WASHINGTON, June 6 (Reuters) - The United States learned of a Ukrainian plan to attack the Nord Stream natural gas pipelines three months before they were damaged last September by underwater explosions, The Washington Post reported on Tuesday, citing leaked information posted online.
The CIA learned last June, through a European spy agency, that a six-person team of Ukrainian special operations forces intended to blow up the Russia-to-Germany project, the newspaper reported.
The intelligence reporting was shared online on Discord, purportedly by Air National Guard member Jack Teixeira, who was arrested in April and charged in relation to the leak of sensitive U.S. documents. The Washington Post said it obtained a copy from one of Teixeira’s online friends.
The intelligence report was based on information provided by a person in Ukraine, the Washington Post said, adding the CIA shared it with Germany and other European countries in June 2022.
The Post said officials in multiple countries had confirmed that the intelligence summary posted on Discord accurately stated what the European service told the CIA.
White House spokesperson John Kirby said on Monday that investigations into the Nord Stream attack were active.
“The last thing that we’re going to want to do from this podium is get ahead of those investigations,” Kirby said when asked about The Post’s reporting on the matter.
Russia’s invasion of Ukraine in February 2022 put Europe’s reliance on Russian natural gas in the political spotlight. The destruction of the Nord Stream pipelines hastened the region’s switch to other energy suppliers.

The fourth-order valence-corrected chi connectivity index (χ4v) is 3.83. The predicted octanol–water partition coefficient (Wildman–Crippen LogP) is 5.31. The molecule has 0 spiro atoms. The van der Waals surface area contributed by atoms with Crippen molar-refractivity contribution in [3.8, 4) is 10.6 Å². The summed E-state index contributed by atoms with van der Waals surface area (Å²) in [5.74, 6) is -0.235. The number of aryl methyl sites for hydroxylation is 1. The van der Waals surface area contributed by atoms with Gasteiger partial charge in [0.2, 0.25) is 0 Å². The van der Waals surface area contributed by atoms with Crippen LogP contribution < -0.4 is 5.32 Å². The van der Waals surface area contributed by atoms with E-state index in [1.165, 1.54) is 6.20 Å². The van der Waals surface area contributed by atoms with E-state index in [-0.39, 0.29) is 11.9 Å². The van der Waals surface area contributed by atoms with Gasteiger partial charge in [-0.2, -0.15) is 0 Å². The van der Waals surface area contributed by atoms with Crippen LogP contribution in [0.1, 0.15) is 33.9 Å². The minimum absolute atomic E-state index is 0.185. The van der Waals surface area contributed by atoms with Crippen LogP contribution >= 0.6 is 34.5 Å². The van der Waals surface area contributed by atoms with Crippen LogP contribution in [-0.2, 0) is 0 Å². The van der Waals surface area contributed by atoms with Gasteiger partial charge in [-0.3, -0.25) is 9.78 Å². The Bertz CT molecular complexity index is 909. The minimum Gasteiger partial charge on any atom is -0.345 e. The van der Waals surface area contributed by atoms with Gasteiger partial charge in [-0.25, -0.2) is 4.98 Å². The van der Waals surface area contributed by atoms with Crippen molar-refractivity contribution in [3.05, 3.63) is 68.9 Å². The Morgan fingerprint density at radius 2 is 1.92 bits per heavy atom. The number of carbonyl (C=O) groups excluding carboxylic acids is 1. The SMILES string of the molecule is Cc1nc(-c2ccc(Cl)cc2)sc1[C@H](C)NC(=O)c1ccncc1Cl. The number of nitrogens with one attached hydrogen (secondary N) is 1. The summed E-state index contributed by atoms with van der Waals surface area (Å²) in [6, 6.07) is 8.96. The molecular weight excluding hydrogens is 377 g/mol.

Nord Stream 1 and Nord Stream 2, each consisting of two pipes, were built by Russia’s state-controlled Gazprom to pump 110 billion cubic metres (bcm) of natural gas a year to Germany.
The Post said it agreed to withhold the name of the European intelligence agency as well as some aspects of the suspected plan at the request of government officials, citing risks to sources and operations.
The CIA did not immediately respond to requests for comment. Reuters could not immediately confirm the intelligence cited by the Washington Post.
Several underwater explosions ruptured the Nord Stream 1 and the newly built Nord Stream 2 pipelines that link Russia and Germany across the Baltic Sea in September 2022.
The blasts occurred in the economic zones of Sweden and Denmark. Both countries said the explosions were deliberate, but have yet to determine who was responsible. Those countries and Germany are investigating.
Washington and NATO called the incident “an act of sabotage.” Moscow blamed the West, accusing investigators of dragging their feet and trying to conceal who was behind the attack.
Reporting by Kanishka Singh and Rami Ayyub in Washington; Additional reporting by Patricia Zengerle and Jasper Ward; Editing by Jon Boyle, Andrea Ricci and Grant McCool